Chinese bishops elect leaders amid Vatican tensions
Beijing: China`s state-sanctioned Catholic Church said on Thursday bishops had elected a new leadership amid a spike in tension with the Vatican, which has criticised a controversial recent ordination.
Chinese bishops elected a new chairman -- Bishop Fang Xingyao -- of the Chinese Patriotic Catholic Association, which controls the state-backed church, the association`s vice-president Liu Bainian told a news agency.
Ma Yinglin was also named head of the council of Chinese bishops, he added.
The election has attracted controversy due to reports by a Vatican-linked news agency that authorities forcibly brought a number of bishops to Beijing for the meeting, while others have gone into hiding to avoid taking part.
The patriotic association does not acknowledge the authority of Pope Benedict XVI and is fiercely opposed to clergy in China who are loyal to the Vatican.
The nominations come after already rocky China-Vatican relations were shaken further last month by the ordination of Father Guo Jincai in the northern city of Chengde, which was not approved by the Holy See.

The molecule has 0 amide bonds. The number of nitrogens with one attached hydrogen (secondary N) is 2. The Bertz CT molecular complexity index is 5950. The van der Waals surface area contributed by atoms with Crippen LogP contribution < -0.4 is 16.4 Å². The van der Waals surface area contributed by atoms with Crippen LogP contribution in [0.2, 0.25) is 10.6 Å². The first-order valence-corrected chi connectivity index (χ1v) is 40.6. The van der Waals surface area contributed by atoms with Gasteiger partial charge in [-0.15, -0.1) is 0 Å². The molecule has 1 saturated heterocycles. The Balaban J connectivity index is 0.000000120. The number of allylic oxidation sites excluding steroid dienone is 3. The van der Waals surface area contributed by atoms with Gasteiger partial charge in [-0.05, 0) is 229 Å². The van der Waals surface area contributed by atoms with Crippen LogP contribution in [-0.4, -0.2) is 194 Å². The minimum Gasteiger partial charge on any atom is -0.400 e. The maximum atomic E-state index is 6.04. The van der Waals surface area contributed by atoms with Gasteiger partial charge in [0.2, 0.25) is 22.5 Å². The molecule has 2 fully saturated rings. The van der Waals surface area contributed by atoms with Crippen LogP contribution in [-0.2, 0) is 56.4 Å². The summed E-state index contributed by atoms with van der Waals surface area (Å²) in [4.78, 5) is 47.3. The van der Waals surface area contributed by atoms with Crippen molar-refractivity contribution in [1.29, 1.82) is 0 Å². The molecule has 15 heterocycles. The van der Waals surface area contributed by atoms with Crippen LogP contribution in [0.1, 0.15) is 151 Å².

"China`s Catholics have the right to elect their own bishops. The Vatican does not understand China`s situation," Liu told the agency.
China`s foreign ministry spokeswoman Jiang Yu said during a regular press briefing Thursday that Beijing hoped the Holy See would "take concrete actions to create conditions for the development of China-Vatican relations."
She gave no specifics.
The Vatican and China have not had formal diplomatic ties since 1951, when the Holy See angered Mao Zedong`s Communist government by recognising the Nationalist Chinese regime as the legitimate government of China.
The Nationalists had fled to Taiwan after losing a civil war with the Communists in 1949. As such, the Vatican is one of the few states that recognises the island, which Beijing considers part of its own territory.
Liu also called on the Vatican to cut diplomatic relations with Taiwan, adding China hoped to improve ties with the Holy See.
Official tallies put the number of Catholics in China at 5.7 million, including members of both the unofficial and official churches.
Human rights groups say that those who remain loyal to the Vatican often suffer persecution, with detentions of bishops common.
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